Bad to Good

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Achieving High Quality and Impact in Your Research



Table of contents

(9 chapters)


Pages i-ix
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The introductory chapter includes how to design-in good practices in theory, data collection procedures, analysis, and interpretations to avoid these bad practices. Given that bad practices in research are ingrained in the career training of scholars in sub-disciplines of business/management (e.g., through reading articles exhibiting bad practices usually without discussions of the severe weaknesses in these studies and by research courses stressing the use of regression analysis and structural equation modeling), this editorial is likely to have little impact. However, scholars and executives supporting good practices should not lose hope. The relevant literature includes a few brilliant contributions that can serve as beacons for eliminating the current pervasive bad practices and for performing highly competent research.


This chapter describes tenets of complexity theory including the precept that within the same set of data X relates to Y positively, negatively, and not at all. A consequence to this first precept is that reporting how X relates positively to Y with and without additional terms in multiple regression models ignores important information available in a data set. Performing contrarian case analysis indicates that cases having low X with high Y and high X with low Y occur even when the relationship between X and Y is positive and the effect size of the relationship is large. Findings from contrarian case analysis support the necessity of modeling multiple realities using complex antecedent configurations. Complex antecedent configurations (i.e., 2–7 features per recipe) can show that high X is an indicator of high Y when high X combines with certain additional antecedent conditions (e.g., high A, high B, and low C) – and low X is an indicator of high Y as well when low X combines in other recipes (e.g., high A, low R, and high S), where A, B, C, R, and S are additional antecedent conditions. Thus, modeling multiple realities – configural analysis – is necessary, to learn the configurations of multiple indicators for high Y outcomes and the negation of high Y. For a number of X antecedent conditions, a high X may be necessary for high Y to occur but high X alone is almost never sufficient for a high Y outcome.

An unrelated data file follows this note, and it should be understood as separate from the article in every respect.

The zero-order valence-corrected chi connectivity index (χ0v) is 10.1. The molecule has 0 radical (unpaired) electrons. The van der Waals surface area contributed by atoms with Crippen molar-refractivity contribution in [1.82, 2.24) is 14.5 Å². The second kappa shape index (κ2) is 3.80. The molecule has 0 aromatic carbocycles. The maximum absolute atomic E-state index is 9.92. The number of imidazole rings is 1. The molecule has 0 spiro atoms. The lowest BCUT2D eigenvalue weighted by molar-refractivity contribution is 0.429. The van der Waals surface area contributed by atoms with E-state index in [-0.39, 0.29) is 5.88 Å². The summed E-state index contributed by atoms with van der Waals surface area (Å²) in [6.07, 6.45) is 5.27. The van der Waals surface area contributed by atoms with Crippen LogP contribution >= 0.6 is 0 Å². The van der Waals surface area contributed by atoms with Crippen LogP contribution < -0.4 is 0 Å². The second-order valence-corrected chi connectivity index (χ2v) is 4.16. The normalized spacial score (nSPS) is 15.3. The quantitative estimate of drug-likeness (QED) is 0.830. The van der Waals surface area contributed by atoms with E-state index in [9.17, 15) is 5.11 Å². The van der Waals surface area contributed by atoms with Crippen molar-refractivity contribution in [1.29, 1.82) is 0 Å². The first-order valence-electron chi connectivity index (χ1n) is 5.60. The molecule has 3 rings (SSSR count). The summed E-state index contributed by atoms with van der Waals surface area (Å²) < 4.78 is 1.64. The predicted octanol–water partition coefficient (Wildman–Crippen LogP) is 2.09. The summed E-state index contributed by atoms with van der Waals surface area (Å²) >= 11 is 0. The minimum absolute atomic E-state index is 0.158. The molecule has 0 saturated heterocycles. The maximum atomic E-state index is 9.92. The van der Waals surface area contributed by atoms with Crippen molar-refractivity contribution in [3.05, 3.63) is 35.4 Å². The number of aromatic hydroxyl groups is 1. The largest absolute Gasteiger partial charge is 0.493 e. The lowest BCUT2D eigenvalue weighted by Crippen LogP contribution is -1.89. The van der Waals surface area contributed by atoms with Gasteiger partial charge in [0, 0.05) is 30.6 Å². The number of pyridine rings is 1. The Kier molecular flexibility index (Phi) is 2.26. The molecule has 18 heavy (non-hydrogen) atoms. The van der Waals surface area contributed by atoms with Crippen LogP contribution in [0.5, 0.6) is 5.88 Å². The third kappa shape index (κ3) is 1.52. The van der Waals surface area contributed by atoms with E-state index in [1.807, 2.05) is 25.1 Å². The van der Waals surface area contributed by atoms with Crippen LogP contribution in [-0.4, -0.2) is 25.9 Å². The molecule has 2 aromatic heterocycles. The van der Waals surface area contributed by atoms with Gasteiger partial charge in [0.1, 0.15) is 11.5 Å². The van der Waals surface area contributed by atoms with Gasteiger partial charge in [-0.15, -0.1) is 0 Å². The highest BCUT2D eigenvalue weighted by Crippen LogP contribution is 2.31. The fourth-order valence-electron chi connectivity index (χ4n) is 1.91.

This chapter proposes moving beyond relying on the dominant logic of multiple regression analysis (MRA) toward thinking and using algorithms in advancing and testing theory in accounting, consumer research, finance, management, and marketing. The chapter includes an example of testing an MRA model for fit and predictive validity. The same data used for the MRA is used to conduct a fuzzy-set qualitative comparative analysis (fsQCA). The chapter reviews a number of insights by prominent scholars including Gerd Gigerenzer’s treatise that “Scientists’ tools are not neutral.” Tools impact thinking and theory crafting as well theory testing. The discussion may be helpful for early career scholars unfamiliar with David C. McClelland’s brilliance in data analysis and in introducing business research scholars to fsQCA as an alternative tool for theory development and data analysis.


This chapter points out that the use of a wide range of theoretical paradigms in marketing research requires researchers to use a broad range of methodologies. As an aid in doing so, the chapter argues for the use of case study research (CSR), defines CSR, and describes several CSR theories and methods that are useful for describing, explaining, and forecasting processes occurring in business-to-business (B2B) contexts. The discussion includes summaries of six B2B case studies spanning more than 60 years of research. This chapter advocates embracing the view that learning and reporting objective realities of B2B processes is possible using CSR methods. CSR methods in the chapter include using multiple interviews (2 + ) separately of multiple persons participating in B2B processes, direct research and participant observation, decision systems analysis, degrees-of-freedom analysis, ethnographic-decision-tree-modeling, content analysis, and fuzzy-set qualitative comparative analysis (fs/ The discussion advocates rejecting the dominant logic of attempting to describe and explain B2B processes by arms-length fixed-point surveys that usually involve responses from one executive per firm with no data-matching of firms in specific B2B relationships – such surveys lack details and accuracy necessary for understanding, describing, and forecasting B2B processes.